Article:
Taking account of company size and sectoral value added, firms questioned this week mentioned a 12.4 % drop in their turnover compared with normal levels. This is an increase of 1 percentage point on the December survey and 5 percentage points from November’s. As in previous surveys, the firms questioned from the Flemish Region and the Walloon Region report a reduction in turnover comparable to the national average, while the impact of the coronavirus crisis on turnover is greater for firms surveyed in the Brussels-Capital Region (-18 %).

The improvement observed in January is mainly due to a recovery of turnover in the non-food retailing, wholesale trade and real estate sectors, namely the sectors of activity that were hit hard by the November lockdown. Loss of turnover compared with normal levels has been around 7 %, which is similar to the results observed in August. The turnover figure for companies in non-food retailing has possible been influenced this week by the seasonal sales and by relatively higher markdowns than normally given at the beginning of the sales period. Given that this effect, just like the pent-up demand effect resulting from the closure of non-essential shops and businesses in November, is only of a temporary nature, the structural improvement could turn out to be a bit weaker and the strong rebound of sales in non-food shops could be partly reversed in the coming weeks. In the other sectors of activity, loss of turnover has remained fairly stable in January compared with December. Losses remain high in the most badly affected sectors, as much as 79, 70 and 24 % respectively in the arts, entertainment and recreation sector, accommodation and food services and in the transport and logistics sector.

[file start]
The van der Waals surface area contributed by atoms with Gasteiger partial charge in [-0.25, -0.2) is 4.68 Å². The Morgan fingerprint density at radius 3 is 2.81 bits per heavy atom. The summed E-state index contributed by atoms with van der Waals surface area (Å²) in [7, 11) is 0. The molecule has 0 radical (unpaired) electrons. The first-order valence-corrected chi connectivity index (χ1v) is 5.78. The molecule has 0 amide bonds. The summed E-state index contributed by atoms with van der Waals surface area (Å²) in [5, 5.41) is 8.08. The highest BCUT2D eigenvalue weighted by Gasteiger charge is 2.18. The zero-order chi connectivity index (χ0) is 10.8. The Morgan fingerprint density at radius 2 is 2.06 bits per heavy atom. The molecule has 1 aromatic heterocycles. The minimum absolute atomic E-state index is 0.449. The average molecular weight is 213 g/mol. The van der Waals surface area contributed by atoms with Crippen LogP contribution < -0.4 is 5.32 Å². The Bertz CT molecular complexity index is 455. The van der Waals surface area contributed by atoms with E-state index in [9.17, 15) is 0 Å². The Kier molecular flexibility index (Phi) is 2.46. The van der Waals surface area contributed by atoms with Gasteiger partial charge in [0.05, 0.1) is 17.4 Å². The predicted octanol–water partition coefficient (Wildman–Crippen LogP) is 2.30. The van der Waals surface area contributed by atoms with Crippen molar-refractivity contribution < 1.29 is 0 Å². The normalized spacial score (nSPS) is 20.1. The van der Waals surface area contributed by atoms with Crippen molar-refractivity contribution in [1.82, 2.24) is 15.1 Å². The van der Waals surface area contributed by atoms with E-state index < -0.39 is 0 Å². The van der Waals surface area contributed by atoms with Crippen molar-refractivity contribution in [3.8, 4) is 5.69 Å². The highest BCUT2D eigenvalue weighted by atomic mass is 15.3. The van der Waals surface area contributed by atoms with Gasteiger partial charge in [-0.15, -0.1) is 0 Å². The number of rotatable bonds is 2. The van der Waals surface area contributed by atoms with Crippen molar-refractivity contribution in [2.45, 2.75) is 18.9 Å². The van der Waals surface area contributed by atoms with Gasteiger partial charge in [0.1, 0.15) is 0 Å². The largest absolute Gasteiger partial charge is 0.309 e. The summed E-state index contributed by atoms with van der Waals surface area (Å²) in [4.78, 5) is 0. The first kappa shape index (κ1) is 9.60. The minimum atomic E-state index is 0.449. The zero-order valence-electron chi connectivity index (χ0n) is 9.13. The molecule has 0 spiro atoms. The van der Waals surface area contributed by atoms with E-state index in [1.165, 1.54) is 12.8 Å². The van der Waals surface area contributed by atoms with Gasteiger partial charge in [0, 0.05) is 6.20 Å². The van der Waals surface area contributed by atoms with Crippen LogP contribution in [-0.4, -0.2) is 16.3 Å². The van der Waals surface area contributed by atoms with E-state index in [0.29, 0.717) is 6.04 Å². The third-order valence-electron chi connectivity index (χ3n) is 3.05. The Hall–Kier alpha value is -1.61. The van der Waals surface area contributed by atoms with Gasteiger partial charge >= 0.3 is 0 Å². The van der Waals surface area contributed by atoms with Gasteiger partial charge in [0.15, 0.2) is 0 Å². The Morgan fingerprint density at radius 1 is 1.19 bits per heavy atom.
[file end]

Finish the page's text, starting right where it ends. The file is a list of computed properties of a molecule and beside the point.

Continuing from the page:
[1] The ERMG survey is based on the opinions of the firms taking part, and the results should therefore be interpreted with a degree of caution. The firms questioned vary from one survey to the next, partly because the federations conducting the surveys of their members may not be the same, and partly because firms do not participate systematically in every survey. Although any over-representation in the sample of firms from certain sectors is corrected, it is possible that the firms polled may vary according to other characteristics as time goes by.